COVID-19 Pushes Pennsylvania ESOPs to Protect Jobs and Increase Business
Employee-owned companies in Pennsylvania are finding their corporate culture is helping them thrive during the COVID-19 pandemic.
“The employee-ownership model strengthens in times of crisis. We are seeing employee-owned companies across the state stepping up and leading us through this period,” Kevin McPhillips, executive director of The Pennsylvania Center for Employee Ownership said.
There are currently more than 300 companies in Pennsylvania that are either partially or fully employee-owned. They include Dansko Shoes, Bradford White Water Heaters, and Sheetz. Nationally, 5,000 other companies have Employee Stock Ownership Programs (ESOPs).
Southampton-based NewAge Industries is classified as a life sustaining business as it produces tubing and hose for COVID-19 vaccine development, ventilators and testing equipment. Still, they quickly transitioned from having four or five employees working remotely to 57 in the last few weeks.
“I get that funny feeling that there’s a deeper commitment. They’re all owners so they want to help out, but it’s also truly a life sustaining business,” NewAge CEO Kenneth Baker, said.
During the last economic downturn, no employees were laid off, as they have a no layoff policy. As an ESOP, the business already has a strong base of communication and trust, which is very helpful during these times, Baker said.
“I feel employee ownership in this time can help an organization stay together and keep the culture from declining, which is so important,” he said.
At Urban Engineers, an employee-owned civil engineering firm in Philadelphia, CEO Ken Fulmer said that making tough decisions at this time is humbling but it’s somewhat comforting to know that success is ultimately distributed in shares to its employees, not to an unknown group of outside investors or shareholders.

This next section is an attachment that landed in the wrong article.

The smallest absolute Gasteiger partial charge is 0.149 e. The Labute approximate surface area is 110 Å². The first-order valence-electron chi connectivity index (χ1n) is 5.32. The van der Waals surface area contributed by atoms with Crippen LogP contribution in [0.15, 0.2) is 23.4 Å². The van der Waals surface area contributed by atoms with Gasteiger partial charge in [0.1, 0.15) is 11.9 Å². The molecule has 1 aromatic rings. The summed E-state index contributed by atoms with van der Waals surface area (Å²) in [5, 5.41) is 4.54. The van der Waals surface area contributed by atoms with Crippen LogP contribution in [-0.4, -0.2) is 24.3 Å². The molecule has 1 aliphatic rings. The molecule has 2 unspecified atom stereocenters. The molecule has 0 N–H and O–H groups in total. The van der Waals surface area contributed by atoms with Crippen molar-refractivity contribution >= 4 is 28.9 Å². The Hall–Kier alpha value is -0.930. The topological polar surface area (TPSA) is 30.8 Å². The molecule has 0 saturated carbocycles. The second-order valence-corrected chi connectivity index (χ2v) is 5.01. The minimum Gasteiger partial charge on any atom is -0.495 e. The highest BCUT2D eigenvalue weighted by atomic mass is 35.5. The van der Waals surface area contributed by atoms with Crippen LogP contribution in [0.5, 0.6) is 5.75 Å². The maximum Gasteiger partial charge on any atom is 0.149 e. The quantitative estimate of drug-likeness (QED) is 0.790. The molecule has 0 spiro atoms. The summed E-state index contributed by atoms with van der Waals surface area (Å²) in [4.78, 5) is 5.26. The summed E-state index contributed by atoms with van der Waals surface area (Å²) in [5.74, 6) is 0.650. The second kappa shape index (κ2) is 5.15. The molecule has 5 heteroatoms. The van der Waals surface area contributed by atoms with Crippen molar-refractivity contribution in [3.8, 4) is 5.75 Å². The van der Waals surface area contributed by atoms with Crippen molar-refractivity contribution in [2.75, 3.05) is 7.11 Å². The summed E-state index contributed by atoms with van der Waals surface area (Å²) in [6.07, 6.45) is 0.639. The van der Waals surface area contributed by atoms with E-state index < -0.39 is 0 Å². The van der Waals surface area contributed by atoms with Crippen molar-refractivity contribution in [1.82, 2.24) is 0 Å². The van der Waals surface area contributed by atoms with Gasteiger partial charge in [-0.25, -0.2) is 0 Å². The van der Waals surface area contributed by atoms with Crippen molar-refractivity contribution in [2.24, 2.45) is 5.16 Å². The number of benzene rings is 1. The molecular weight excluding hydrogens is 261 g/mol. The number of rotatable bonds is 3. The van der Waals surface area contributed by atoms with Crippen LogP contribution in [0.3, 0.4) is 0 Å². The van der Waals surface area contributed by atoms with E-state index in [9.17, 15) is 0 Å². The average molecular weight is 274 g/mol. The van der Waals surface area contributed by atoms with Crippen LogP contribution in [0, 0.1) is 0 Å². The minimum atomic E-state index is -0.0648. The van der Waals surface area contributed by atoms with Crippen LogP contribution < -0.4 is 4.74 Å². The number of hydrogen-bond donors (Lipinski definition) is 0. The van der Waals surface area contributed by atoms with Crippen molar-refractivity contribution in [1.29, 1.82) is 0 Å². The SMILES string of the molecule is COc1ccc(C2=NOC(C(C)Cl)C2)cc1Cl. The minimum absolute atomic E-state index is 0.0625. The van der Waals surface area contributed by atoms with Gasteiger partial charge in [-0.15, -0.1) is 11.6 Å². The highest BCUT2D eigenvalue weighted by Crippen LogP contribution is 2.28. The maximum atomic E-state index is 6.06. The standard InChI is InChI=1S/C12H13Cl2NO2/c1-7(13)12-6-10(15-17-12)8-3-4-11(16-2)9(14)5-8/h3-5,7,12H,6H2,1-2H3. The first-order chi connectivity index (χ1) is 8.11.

“As employee-owners, our staff is invested in Urban and motivated to foster the company’s growth while making necessary sacrifices for us all to remain solvent,” he said.
Andesa Services, an Allentown employee-owned company selling cloud-based life insurance solutions, created a Pandemic Response Team to address issues and questions from its owners. While it’s taking time to adjust, the message from CEO Ron Scheese has been a constant since 2015 when Andesa began its ESOP journey.
“Take care of yourself, take care of each other, take care of our clients and take care of the company. An ESOP is done for the legacy of a company, not purely financial value, and our employees remain dedicated to our culture, our succession plan—our ESOP—and our mission of Andesa Forever,” Marketing Coordinator Tammy M Staudt said.
State-College-based-ESOP Avail Technologies, is also considered an essential business as it provides services to the transit industry. According to Transit Support Specialist Mike Shuey, Avail focused efforts on assisting customers and have adapted well, giving credit to the company’s employee-owned culture.
“Many of our employees have pitched in with sanitizing the entire building on a daily basis to assist our house keeping staff. Through these tough times this ownership mentality has kicked into high gear and it’s truly remarkable what we can accomplish as a company of owners.” He said.